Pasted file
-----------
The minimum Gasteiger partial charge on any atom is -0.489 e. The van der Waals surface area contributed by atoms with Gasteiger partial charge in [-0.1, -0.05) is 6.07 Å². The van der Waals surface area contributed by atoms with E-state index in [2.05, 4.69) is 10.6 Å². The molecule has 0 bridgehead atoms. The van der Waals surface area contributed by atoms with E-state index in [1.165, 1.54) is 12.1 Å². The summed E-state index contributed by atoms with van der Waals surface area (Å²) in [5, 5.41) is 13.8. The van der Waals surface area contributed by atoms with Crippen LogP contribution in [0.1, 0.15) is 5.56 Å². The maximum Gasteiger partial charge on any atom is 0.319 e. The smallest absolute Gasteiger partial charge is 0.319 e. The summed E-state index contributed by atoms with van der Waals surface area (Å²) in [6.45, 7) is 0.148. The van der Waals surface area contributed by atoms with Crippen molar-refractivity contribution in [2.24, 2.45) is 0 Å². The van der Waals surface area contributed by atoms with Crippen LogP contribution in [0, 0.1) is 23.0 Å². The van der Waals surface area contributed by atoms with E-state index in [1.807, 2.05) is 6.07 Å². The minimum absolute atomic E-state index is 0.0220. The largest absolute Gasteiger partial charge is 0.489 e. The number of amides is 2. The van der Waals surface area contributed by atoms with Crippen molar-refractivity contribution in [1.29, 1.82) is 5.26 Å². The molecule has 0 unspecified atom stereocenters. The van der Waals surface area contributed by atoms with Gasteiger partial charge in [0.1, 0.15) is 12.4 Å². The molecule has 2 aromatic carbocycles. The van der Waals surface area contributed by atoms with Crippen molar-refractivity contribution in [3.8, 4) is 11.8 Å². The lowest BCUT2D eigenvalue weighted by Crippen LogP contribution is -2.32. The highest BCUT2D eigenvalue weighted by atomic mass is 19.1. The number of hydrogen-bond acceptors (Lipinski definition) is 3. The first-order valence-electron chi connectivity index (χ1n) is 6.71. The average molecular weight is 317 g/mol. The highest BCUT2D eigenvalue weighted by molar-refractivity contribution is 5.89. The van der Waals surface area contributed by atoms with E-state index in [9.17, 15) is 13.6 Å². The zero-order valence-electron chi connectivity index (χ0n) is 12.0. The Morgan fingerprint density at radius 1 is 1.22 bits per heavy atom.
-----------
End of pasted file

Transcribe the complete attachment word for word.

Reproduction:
The minimum Gasteiger partial charge on any atom is -0.489 e. The van der Waals surface area contributed by atoms with Gasteiger partial charge in [-0.1, -0.05) is 6.07 Å². The van der Waals surface area contributed by atoms with E-state index in [2.05, 4.69) is 10.6 Å². The molecule has 0 bridgehead atoms. The van der Waals surface area contributed by atoms with E-state index in [1.165, 1.54) is 12.1 Å². The summed E-state index contributed by atoms with van der Waals surface area (Å²) in [5, 5.41) is 13.8. The van der Waals surface area contributed by atoms with Crippen LogP contribution in [0.1, 0.15) is 5.56 Å². The maximum Gasteiger partial charge on any atom is 0.319 e. The smallest absolute Gasteiger partial charge is 0.319 e. The summed E-state index contributed by atoms with van der Waals surface area (Å²) in [6.45, 7) is 0.148. The van der Waals surface area contributed by atoms with Crippen molar-refractivity contribution in [2.24, 2.45) is 0 Å². The van der Waals surface area contributed by atoms with Crippen LogP contribution in [0, 0.1) is 23.0 Å². The van der Waals surface area contributed by atoms with E-state index in [1.807, 2.05) is 6.07 Å². The minimum absolute atomic E-state index is 0.0220. The largest absolute Gasteiger partial charge is 0.489 e. The number of amides is 2. The van der Waals surface area contributed by atoms with Crippen molar-refractivity contribution in [1.29, 1.82) is 5.26 Å². The molecule has 0 unspecified atom stereocenters. The van der Waals surface area contributed by atoms with Gasteiger partial charge in [0.1, 0.15) is 12.4 Å². The molecule has 2 aromatic carbocycles. The van der Waals surface area contributed by atoms with Crippen molar-refractivity contribution in [3.8, 4) is 11.8 Å². The lowest BCUT2D eigenvalue weighted by Crippen LogP contribution is -2.32. The highest BCUT2D eigenvalue weighted by atomic mass is 19.1. The number of hydrogen-bond acceptors (Lipinski definition) is 3. The first-order valence-electron chi connectivity index (χ1n) is 6.71. The average molecular weight is 317 g/mol. The highest BCUT2D eigenvalue weighted by molar-refractivity contribution is 5.89. The van der Waals surface area contributed by atoms with E-state index in [9.17, 15) is 13.6 Å². The zero-order valence-electron chi connectivity index (χ0n) is 12.0. The Morgan fingerprint density at radius 1 is 1.22 bits per heavy atom.